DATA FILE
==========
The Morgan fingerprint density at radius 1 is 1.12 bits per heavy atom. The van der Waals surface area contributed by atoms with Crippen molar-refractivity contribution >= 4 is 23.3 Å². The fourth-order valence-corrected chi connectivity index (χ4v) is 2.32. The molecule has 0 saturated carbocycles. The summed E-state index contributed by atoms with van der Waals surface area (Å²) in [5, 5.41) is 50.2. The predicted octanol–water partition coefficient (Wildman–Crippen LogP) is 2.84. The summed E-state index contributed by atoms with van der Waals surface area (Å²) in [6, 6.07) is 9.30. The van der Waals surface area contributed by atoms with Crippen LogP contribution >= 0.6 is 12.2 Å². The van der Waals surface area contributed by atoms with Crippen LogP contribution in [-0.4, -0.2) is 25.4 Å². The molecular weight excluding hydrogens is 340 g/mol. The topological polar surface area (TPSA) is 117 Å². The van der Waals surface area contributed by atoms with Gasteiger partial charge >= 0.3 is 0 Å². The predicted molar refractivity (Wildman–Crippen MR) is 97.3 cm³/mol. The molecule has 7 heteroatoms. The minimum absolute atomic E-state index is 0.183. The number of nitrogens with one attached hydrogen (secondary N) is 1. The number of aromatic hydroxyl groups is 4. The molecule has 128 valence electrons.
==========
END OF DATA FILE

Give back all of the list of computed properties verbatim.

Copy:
The Morgan fingerprint density at radius 1 is 1.12 bits per heavy atom. The van der Waals surface area contributed by atoms with Crippen molar-refractivity contribution >= 4 is 23.3 Å². The fourth-order valence-corrected chi connectivity index (χ4v) is 2.32. The molecule has 0 saturated carbocycles. The summed E-state index contributed by atoms with van der Waals surface area (Å²) in [5, 5.41) is 50.2. The predicted octanol–water partition coefficient (Wildman–Crippen LogP) is 2.84. The summed E-state index contributed by atoms with van der Waals surface area (Å²) in [6, 6.07) is 9.30. The van der Waals surface area contributed by atoms with Crippen LogP contribution >= 0.6 is 12.2 Å². The van der Waals surface area contributed by atoms with Crippen LogP contribution in [-0.4, -0.2) is 25.4 Å². The molecular weight excluding hydrogens is 340 g/mol. The topological polar surface area (TPSA) is 117 Å². The van der Waals surface area contributed by atoms with Gasteiger partial charge >= 0.3 is 0 Å². The predicted molar refractivity (Wildman–Crippen MR) is 97.3 cm³/mol. The molecule has 7 heteroatoms. The minimum absolute atomic E-state index is 0.183. The number of nitrogens with one attached hydrogen (secondary N) is 1. The number of aromatic hydroxyl groups is 4. The molecule has 128 valence electrons.